Claiming Christmas is the last salvo of the Ukrainians against Russia

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MAKARIV, Ukraine — Russia took almost everything from Tetyana Kuvtun. So she retaliated in the only small way she could: she reclaimed Christmas for the Ukraine.

Celebrating December 25 instead of January 7 — the date Russians and other Eastern Orthodox Christians observe Christmas — Kuvtun is putting up little opposition to a larger Russian cultural hegemony that many Ukrainians see as part of Russia’s invasion.

“The civilized world celebrates December 25. So we would like to do that too,” she said, sitting in the small modular home she now shares with her family after Russian artillery destroyed her home months ago. “And yes, only to break with Russia, finally. It caused us a lot of pain.»

Tetyana Kuvtun and her son David in their new house in Makariv. Mo Abbas/NBC News

Kuvtun is among the Ukrainian Christians who turned Christmas into a new front in the war with Russia. The date change signals a broader cultural shift, as many Ukrainians seek a more Western European identity amid the war ruins of Russian President Vladimir Putin.

“I think that for many people it will be an opportunity to show their willingness to be part of European civilization. That we are European We chose this civilization,” said Archbishop Yevstratiy Zorya, spokesman for the Ukrainian Orthodox Church of the Kyiv Patriarchate.

Zorya spoke inside Kyiv’s St. Michael’s Monastery, which for the first time last year offered an official Christmas mass on Dec. 25 in addition to its regular Jan. 7 service.

The gleaming gold-domed building bears traces of Ukraine’s centuries-old tensions with Russia.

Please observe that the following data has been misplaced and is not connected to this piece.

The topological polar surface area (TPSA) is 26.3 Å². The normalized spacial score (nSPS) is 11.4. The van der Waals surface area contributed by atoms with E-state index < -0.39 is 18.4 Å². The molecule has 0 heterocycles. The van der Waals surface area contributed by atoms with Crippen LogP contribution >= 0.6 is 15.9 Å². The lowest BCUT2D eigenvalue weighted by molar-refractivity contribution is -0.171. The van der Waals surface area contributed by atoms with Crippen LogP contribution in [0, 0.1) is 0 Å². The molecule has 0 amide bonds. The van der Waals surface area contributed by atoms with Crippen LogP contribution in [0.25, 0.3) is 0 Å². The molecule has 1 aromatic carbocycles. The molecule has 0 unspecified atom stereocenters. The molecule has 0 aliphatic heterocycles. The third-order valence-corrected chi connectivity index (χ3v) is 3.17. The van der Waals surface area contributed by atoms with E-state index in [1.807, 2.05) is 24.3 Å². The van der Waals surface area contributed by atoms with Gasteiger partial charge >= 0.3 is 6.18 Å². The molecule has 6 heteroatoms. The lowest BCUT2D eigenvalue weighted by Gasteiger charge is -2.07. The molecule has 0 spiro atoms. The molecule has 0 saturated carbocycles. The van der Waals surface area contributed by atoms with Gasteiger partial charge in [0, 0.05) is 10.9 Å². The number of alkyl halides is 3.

The original monastery was built in 1108 and stood until the Bolsheviks, acting under the Soviet Union’s official policy of state atheism, destroyed it in 1937, Zorya said. The Ukrainian government rebuilt a replica in 2000, as a «symbol of Ukraine’s spiritual restoration,» she said. «A symbol of the unbreakable spirit of Ukrainian Christianity.»

For the first time he offered an official Christmas mass on December 25 in addition to his usual service on January 7
St. Michael’s of Kyiv, for the first time this year, offered an official Christmas service on December 25, in addition to its regular service on January 7. Mo Abbas/NBC News

Patriarch Kirill of Moscow, the leader of the Russian Orthodox Church, waded into controversy on Thursday when he suggested a Christmas truce, with the holiday notably celebrated on Saturday. Hours later, Putin ordered his army to observe a 36-hour ceasefire in Ukraine for the Russian Orthodox Christmas and asked Kyiv to do the same.

Kyiv said its forces would not observe the ceasefire and has long viewed suggestions of a truce as an effort to buy time in Moscow.

On social media, many Ukrainians noted that Putin was happy to bombard Ukrainian civilians with drones and missiles on December 24 and 25, when Kuvtun and many others chose to celebrate their Christmas.

Kirill enjoys a close association with Putin and has provided something of a spiritual cover for the invasion of Ukraine, even going so far as to say that dying in war «washes away all sins.»

‘Homage to tradition’

Not everyone in Ukraine is changing the date they celebrate Christmas. Andriy Avramenko, a 27-year-old from Kyiv, said January 7 still feels more like Christmas.

“Most people will still celebrate Christmas in January and this change will be very gradual,” he said. «Celebrating December 25 is a conscious decision, a kind of public political statement, while celebrating January 7 is a tribute to tradition.»

Ukraine’s “war on Christmas” is really a small battle in a larger schism between two churches with almost identical names and theologies.

While the Ukrainian Orthodox Church, which split from Zorya and was formally recognized as independent in 2019 after years of tension with Russia, gave its parishioners the option of celebrating Christmas on December 25 for the first time this year, In the past, the more established Ukrainian Orthodox Church has retained some links with Moscow. And although it has sought to distance itself from Russia, the UOC has also kept Christmas on January 7.